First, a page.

Presumptive Republican presidential candidate Mitt Romney defended his status as a taxpayer on Thursday, telling reporters before a fundraiser in South Carolina that he "never paid less than 13 percent" on any of the tax returns he has filed over the last decade, as quoted by the Associated Press. Romney has refused to release any of the tax returns that he filed prior to 2010.
Romney's refusal to release more of his tax returns has proven to be a controversial decision on both sides of the political aisle. Senate Majority Leader Harry Reid, a Democrat, reignited the debate almost a month ago when he claimed that he had an anonymous source that confirmed that Romney had not had to pay any taxes in at least a decade.
Here is some of the key information to merge from Romney's remarks on Thursday and their immediate aftermath.
* Romney told reporters that he "did go back and look" at his tax returns from the last decade in the wake of the controversy surrounding his refusal to release them, according to Reuters. He said that although he never paid less than 13 percent in any single year, if his charitable donations were factored in, his tax rate was actually 20 percent or more per year.
* Romney also said that focusing on his tax returns during the presidential campaign, instead of topics like unemployment or the number of families living below the poverty line, seemed "very small-minded compared to the broad issues that we face," as quoted by Reuters.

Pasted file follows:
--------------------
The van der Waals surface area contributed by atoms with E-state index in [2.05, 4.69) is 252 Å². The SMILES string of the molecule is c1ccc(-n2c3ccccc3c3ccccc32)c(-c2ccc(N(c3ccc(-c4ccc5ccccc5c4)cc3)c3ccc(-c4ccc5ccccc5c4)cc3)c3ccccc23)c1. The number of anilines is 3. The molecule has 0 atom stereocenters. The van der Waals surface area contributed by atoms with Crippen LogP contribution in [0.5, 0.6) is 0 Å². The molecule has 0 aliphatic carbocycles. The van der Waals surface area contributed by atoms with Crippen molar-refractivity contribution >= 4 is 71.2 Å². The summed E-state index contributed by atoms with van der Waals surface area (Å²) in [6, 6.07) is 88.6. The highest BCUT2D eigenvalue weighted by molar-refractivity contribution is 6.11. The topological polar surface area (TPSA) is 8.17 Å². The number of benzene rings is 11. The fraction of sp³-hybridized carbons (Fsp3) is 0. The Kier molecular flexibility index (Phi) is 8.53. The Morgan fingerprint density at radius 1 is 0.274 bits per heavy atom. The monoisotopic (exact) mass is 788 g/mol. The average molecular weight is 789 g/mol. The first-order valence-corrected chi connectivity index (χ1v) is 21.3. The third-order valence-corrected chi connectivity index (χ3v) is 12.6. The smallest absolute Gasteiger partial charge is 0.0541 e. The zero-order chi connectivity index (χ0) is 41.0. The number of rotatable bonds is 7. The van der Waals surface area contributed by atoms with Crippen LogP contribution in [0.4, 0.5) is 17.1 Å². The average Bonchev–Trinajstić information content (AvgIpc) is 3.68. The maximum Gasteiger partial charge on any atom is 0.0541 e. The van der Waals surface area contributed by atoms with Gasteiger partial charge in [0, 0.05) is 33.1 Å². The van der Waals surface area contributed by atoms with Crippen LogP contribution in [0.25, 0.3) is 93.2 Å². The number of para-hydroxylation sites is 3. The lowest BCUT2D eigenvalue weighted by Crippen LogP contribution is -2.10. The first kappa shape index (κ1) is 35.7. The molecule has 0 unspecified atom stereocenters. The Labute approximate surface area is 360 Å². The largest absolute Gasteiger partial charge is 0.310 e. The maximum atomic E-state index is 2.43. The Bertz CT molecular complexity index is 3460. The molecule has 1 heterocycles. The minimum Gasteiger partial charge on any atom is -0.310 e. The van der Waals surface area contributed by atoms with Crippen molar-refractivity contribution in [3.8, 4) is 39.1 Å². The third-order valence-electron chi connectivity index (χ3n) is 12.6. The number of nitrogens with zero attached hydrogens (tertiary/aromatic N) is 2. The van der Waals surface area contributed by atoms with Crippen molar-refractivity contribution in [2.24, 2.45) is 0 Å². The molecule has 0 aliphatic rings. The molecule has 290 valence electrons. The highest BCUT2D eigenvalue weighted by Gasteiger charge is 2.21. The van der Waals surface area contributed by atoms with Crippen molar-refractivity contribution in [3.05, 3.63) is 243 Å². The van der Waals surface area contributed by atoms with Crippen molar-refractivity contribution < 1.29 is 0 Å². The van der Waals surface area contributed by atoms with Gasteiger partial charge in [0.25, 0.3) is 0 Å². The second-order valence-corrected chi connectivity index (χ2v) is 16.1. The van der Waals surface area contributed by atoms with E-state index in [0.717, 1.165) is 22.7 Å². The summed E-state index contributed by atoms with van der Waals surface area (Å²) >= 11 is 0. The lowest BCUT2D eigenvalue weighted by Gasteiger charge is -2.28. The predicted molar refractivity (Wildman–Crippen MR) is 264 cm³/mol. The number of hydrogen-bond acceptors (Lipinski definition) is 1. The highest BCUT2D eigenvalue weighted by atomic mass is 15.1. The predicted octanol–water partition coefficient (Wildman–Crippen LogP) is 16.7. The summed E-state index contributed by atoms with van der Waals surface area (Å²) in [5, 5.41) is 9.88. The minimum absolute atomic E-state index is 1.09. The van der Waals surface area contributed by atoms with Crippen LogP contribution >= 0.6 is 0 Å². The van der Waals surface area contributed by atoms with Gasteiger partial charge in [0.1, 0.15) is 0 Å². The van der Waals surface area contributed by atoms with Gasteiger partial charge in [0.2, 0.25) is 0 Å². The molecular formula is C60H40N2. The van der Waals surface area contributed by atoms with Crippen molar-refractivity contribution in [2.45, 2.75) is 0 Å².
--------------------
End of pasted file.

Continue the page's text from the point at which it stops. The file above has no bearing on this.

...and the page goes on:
* A spokesperson for Sen. Reid told the media on Thursday following word of Romney's remarks that "we'll believe it when we see it," as quoted by CNNMoney, and continued to put pressure on him to release more returns.
* A campaign spokesperson for President Barack Obama also criticized Romney after his remarks on Thursday. Fox News quoted an email sent to reporters by campaign spokesperson Lis Smith, in which she wrote that Romney "has forfeited the right to have us just take him at his word."
* The Los Angeles Times quoted further statements by Smith on Thursday, where she said that in light of Romney's comments, the Obama campaign has "a simple message for him: Prove it."
- Politics & Government